Well, you know, sorta, maybe

Dave Clark, 80, was born in Tottenham, north London. After a career as a stuntman and film extra, he became the founder, drummer, songwriter and manager of the Sixties beat group the Dave Clark Five (DC5).

Their 1964 number one hit, Glad All Over, knocked The Beatles off the top spot and was the first of nine consecutive top 40 UK hits for the five-piece band.

After the group split up in 1970, Clark wrote the stage musical Time. He also acquired the rights to the Sixties music show Ready Steady Go! and retained all the rights to the DC5 catalogue.

One of those bits of badly remembered half-gossip.

Dave recognised the value of those songwriting royalties long before any of his bandmates did. So, all were assigned to him at his insistence. To say that he wrote all the hits might not be quite as true as saying that he’s recorded – and paid – as having written all those hits.

15 thoughts on “Well, you know, sorta, maybe”

  1. Copyright is always about who owns, and therefore earns from, the song, not who wrote it. Sometimes the owner wrote it, but that’s a different matter.

  2. The Meissen Bison

    Dave recognised the value of those songwriting royalties long before any of his bandmates did.

    It’s not a coincidence that the band was called the Dave Clark Five.

  3. So he never married…. Does that mean here what it means in obituaries? If so, then it comes as quite a surprise to me

  4. I think so but I don’t know. From Wiki:

    Clark was a close friend of Queen lead singer Freddie Mercury, whom he had known since 1976


  5. “I bought myself a duplex penthouse in Mayfair and you could see for 40 miles from it.”

    A mate owned the adjacent apartment, or rather his company did, and on occasion he let me crash there when I was incapable of crawling home. Fun days.

  6. So he never married…. Does that mean here what it means in obituaries?

    Another euphemism(?) I remember seeing on this site a long time ago: “A lifelong bachelor with a love of musical theatre…”

  7. One thinks of Dave Clark as a drummer in a similar manner to John Lennon alledgedly saying that “Ringo Starr wasn’t the best drummer in the world. Let’s face it, he wasn’t even the best drummer in the Beatles”.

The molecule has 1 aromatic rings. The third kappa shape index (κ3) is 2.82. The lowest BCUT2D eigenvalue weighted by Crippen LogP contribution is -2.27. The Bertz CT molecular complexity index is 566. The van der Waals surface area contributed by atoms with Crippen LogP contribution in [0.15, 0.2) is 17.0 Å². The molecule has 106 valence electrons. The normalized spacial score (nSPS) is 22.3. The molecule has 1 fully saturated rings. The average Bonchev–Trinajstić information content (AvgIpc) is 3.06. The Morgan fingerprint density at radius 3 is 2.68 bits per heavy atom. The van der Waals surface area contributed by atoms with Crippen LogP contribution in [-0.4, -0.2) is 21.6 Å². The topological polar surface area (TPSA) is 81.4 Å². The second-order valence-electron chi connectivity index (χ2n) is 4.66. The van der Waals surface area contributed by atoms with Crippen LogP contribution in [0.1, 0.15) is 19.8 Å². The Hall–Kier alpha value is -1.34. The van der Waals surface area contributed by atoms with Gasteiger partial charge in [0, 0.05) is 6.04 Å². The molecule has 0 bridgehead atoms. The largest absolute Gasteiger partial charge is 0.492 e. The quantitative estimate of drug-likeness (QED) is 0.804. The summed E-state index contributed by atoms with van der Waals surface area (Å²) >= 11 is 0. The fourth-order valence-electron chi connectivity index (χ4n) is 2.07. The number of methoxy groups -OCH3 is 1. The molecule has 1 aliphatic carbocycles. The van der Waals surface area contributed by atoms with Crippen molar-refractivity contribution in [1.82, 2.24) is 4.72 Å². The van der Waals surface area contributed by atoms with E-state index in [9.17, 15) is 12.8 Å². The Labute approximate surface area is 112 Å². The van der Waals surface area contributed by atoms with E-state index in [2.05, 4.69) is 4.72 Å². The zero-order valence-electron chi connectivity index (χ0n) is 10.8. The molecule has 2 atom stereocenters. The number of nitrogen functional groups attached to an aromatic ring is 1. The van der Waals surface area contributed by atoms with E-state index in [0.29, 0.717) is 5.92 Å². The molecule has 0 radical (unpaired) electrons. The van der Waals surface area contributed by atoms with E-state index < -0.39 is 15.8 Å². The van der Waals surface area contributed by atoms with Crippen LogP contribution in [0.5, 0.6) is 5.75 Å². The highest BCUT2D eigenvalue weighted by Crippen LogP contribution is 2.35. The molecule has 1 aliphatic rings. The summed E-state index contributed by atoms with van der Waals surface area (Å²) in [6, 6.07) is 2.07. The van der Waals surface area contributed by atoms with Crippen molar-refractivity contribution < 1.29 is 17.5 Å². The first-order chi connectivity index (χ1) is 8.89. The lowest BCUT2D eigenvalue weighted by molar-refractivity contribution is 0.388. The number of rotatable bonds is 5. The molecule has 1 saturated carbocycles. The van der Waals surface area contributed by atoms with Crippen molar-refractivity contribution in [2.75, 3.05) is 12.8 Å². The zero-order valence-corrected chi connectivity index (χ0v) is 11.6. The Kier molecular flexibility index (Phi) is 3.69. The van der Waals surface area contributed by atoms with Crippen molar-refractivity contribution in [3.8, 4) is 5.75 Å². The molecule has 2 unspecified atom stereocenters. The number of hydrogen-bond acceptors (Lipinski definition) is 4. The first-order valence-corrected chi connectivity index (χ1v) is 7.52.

8. Check out recentish pictures of Dave Clark tho. Botched plastic surgery left him looking like Chancellor Gowron from Star Trek: The Next Generation

  9. @John Wilkinson, at times, listening to Beatles records compared with “live” albums and films etc, I wondered whether the same drummer was involved. On the later, more produced albums, it really did not seem that Mr Ringo were present, subjunctively speaking

  10. How much are the rights to “Ready steady go” worth? Poor quality sound. 405 line visuals. Mostly forgotten bands. OK the occasional sighting of Beatles, Stones, Who, Kinks but really ?

  11. Diogenes

    Not the old Ringo not the drummer nonsense.
    Anyone trying to claim this would somehow have to explain the studio tapes. I am not talking about the official post digital releases. Someone might try to claim that these had been painstakingly doctored.
    I am talking about the bootlegged analogue recordings which have been around since at least the early 1970s which have studio chatter including Ringo and drumming the same as the finished records plus previous takes and false starts. Someone would have to claim that all these recordings, never intended to see the light of day, had been expensively doctored, a close to impossible job on analogue equipment, for some unfathomable reason.

  12. Rational Anarchist

    I saw Time the musical as a kid and loved it. I vaguely recall there was some sort of falling out with the theatre that meant it was stopped early…

  13. ‘After a career as a stuntman and film extra’

    At age 20, he had already had a ‘career?’

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